The cooking show, which will air on Channel Ten in 2017, will focus on different scientific principles, including the evolution of food, its preservation, muscle matters, acids and Indigenous knowledge.

Each episode of the 13-show series will be based at a UQ campus.

The show aims to address Australia’s engagement with Science, Technology, Engineering and Maths (STEM), inspiring future students to pursue careers in science.

The content will also be accessed to develop Small Private Online Courses or Massive Open Online Courses (SPOCs and MOOCs).

UQ has partnered with Cultivate Productions, part of the the Cultivate Group, for the development and production of the 13-episode series, which will air on Channel Ten in 2017.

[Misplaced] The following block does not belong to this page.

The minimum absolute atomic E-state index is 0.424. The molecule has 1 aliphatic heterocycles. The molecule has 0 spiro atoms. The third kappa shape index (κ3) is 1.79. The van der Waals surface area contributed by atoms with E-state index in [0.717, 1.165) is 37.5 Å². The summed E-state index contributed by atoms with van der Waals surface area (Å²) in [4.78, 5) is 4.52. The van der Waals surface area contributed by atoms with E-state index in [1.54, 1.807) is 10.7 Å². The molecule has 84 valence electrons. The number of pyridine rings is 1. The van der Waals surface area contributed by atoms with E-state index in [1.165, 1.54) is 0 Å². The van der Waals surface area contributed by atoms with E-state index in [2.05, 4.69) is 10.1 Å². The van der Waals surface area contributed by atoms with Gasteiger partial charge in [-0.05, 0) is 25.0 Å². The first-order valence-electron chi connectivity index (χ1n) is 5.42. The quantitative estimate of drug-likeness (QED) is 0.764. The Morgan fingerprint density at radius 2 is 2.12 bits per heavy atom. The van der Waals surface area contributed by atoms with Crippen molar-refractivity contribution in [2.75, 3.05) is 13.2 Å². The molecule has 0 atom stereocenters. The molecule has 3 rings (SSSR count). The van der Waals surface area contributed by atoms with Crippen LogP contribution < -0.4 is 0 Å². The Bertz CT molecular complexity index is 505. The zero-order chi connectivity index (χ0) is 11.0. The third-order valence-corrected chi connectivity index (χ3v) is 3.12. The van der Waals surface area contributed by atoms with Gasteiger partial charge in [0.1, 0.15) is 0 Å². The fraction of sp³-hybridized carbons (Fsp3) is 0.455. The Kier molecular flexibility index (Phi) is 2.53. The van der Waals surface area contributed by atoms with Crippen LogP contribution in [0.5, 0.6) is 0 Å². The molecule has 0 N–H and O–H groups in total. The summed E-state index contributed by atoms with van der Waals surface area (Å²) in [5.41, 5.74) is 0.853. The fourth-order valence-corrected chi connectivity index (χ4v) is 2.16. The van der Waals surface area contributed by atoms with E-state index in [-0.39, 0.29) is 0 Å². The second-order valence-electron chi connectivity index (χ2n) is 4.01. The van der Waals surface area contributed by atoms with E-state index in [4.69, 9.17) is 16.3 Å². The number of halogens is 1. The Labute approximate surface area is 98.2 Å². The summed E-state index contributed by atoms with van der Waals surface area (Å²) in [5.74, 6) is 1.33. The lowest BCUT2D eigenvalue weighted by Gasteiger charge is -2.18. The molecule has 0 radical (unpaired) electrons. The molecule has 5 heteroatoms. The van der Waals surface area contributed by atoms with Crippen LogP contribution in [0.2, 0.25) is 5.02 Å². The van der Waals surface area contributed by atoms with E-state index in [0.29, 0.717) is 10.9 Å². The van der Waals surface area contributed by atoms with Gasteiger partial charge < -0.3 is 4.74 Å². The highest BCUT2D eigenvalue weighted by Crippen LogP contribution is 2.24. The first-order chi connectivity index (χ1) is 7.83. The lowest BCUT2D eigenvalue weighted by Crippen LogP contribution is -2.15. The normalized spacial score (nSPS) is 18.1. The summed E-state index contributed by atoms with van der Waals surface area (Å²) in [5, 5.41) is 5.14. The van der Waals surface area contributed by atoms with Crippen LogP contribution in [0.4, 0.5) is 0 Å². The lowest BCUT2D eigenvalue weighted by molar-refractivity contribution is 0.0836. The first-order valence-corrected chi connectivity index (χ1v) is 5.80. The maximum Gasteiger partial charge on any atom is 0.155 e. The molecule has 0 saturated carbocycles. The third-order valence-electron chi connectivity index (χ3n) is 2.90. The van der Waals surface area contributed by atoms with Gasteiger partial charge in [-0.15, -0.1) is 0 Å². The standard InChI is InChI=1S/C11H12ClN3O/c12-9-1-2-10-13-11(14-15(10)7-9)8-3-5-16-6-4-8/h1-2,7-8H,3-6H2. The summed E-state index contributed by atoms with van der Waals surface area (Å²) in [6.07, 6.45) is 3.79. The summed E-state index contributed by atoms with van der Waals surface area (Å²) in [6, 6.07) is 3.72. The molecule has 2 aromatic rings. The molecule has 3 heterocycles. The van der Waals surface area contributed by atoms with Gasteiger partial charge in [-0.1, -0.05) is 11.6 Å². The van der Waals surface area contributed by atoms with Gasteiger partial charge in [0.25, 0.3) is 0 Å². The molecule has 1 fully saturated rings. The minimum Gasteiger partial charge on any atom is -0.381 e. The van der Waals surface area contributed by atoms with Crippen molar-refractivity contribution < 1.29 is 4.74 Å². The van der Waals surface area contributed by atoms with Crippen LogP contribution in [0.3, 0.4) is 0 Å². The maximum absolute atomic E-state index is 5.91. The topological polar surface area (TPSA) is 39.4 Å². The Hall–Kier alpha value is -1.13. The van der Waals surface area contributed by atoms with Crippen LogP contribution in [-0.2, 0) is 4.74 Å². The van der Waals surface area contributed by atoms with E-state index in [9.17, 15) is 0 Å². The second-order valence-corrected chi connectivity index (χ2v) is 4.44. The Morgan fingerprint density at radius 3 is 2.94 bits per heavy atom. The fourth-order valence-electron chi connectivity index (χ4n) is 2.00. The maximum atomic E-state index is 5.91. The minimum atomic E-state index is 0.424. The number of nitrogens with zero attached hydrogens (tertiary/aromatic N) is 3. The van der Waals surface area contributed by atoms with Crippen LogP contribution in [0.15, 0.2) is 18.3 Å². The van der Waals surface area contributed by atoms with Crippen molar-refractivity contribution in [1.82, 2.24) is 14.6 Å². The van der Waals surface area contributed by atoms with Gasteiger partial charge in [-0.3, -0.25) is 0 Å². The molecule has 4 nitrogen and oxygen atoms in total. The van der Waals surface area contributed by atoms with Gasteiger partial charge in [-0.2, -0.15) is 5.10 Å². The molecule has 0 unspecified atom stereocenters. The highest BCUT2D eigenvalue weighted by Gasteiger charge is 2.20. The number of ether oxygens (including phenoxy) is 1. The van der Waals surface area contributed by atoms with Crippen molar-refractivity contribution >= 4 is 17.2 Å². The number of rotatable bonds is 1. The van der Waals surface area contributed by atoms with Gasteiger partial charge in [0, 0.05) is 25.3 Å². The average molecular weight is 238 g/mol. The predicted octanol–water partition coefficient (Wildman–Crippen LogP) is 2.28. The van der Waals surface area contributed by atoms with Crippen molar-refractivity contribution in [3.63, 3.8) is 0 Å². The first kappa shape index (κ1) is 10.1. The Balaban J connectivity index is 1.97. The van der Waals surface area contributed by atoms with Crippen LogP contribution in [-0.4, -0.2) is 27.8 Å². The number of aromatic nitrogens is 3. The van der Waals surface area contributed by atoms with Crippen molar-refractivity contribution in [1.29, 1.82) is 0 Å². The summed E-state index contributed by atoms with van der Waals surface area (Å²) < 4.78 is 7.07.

The series will use the format of a celebrity cooking show as a medium to help viewers understand and engage with science. Each episode will be based at a UQ campus and will focus on a science principle, with the series covering the full spectrum of chemical, biological, physical and earth sciences.

Ben Milbourne’s Food Lab has been a pet project that I’ve been slowly working on since 2012,” Milbourne said.

“It marries the three things I absolutely love – cooking, science and education. Throughout my teaching career, I used food as a way to explain day-to-day occurrences in science.

Watch a video about Ben Milbourne's new TV show featuring UQ.

"I always found that students were more open to learning if I connected it to things they would do in their normal lives.